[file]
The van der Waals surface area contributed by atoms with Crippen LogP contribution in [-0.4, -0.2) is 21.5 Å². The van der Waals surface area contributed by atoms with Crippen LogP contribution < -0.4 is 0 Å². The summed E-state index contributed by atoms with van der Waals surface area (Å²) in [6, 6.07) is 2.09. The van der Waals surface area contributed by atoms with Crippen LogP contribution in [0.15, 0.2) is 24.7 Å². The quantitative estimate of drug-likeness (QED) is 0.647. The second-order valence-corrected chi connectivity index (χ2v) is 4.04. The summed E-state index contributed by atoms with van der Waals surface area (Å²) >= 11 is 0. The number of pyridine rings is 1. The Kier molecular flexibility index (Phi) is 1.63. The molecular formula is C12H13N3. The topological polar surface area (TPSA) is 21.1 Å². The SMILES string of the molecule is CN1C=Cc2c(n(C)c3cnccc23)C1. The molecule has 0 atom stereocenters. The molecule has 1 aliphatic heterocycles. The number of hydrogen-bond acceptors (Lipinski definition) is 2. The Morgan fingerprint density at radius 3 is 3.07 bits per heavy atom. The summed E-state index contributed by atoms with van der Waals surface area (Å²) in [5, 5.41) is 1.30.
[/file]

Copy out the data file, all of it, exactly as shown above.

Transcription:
The van der Waals surface area contributed by atoms with Crippen LogP contribution in [-0.4, -0.2) is 21.5 Å². The van der Waals surface area contributed by atoms with Crippen LogP contribution < -0.4 is 0 Å². The summed E-state index contributed by atoms with van der Waals surface area (Å²) in [6, 6.07) is 2.09. The van der Waals surface area contributed by atoms with Crippen LogP contribution in [0.15, 0.2) is 24.7 Å². The quantitative estimate of drug-likeness (QED) is 0.647. The second-order valence-corrected chi connectivity index (χ2v) is 4.04. The summed E-state index contributed by atoms with van der Waals surface area (Å²) >= 11 is 0. The number of pyridine rings is 1. The Kier molecular flexibility index (Phi) is 1.63. The molecular formula is C12H13N3. The topological polar surface area (TPSA) is 21.1 Å². The SMILES string of the molecule is CN1C=Cc2c(n(C)c3cnccc23)C1. The molecule has 0 atom stereocenters. The molecule has 1 aliphatic heterocycles. The number of hydrogen-bond acceptors (Lipinski definition) is 2. The Morgan fingerprint density at radius 3 is 3.07 bits per heavy atom. The summed E-state index contributed by atoms with van der Waals surface area (Å²) in [5, 5.41) is 1.30.